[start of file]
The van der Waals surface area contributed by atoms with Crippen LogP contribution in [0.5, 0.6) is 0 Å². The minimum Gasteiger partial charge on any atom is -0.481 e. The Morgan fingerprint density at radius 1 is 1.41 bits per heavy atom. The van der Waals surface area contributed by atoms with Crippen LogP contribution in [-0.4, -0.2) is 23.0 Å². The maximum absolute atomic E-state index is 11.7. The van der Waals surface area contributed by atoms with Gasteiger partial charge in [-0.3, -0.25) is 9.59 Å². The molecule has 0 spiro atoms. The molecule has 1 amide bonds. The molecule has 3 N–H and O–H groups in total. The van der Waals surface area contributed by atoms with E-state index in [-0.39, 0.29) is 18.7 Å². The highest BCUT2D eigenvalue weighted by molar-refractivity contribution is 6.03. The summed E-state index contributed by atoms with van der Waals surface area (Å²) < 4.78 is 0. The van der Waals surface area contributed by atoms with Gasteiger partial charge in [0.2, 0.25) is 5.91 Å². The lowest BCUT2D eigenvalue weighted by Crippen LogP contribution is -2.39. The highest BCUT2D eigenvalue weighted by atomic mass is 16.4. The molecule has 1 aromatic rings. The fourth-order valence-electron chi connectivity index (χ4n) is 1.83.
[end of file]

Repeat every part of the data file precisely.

The van der Waals surface area contributed by atoms with Crippen LogP contribution in [0.5, 0.6) is 0 Å². The minimum Gasteiger partial charge on any atom is -0.481 e. The Morgan fingerprint density at radius 1 is 1.41 bits per heavy atom. The van der Waals surface area contributed by atoms with Crippen LogP contribution in [-0.4, -0.2) is 23.0 Å². The maximum absolute atomic E-state index is 11.7. The van der Waals surface area contributed by atoms with Gasteiger partial charge in [-0.3, -0.25) is 9.59 Å². The molecule has 0 spiro atoms. The molecule has 1 amide bonds. The molecule has 3 N–H and O–H groups in total. The van der Waals surface area contributed by atoms with E-state index in [-0.39, 0.29) is 18.7 Å². The highest BCUT2D eigenvalue weighted by molar-refractivity contribution is 6.03. The summed E-state index contributed by atoms with van der Waals surface area (Å²) < 4.78 is 0. The van der Waals surface area contributed by atoms with Gasteiger partial charge in [0.2, 0.25) is 5.91 Å². The lowest BCUT2D eigenvalue weighted by Crippen LogP contribution is -2.39. The highest BCUT2D eigenvalue weighted by atomic mass is 16.4. The molecule has 1 aromatic rings. The fourth-order valence-electron chi connectivity index (χ4n) is 1.83.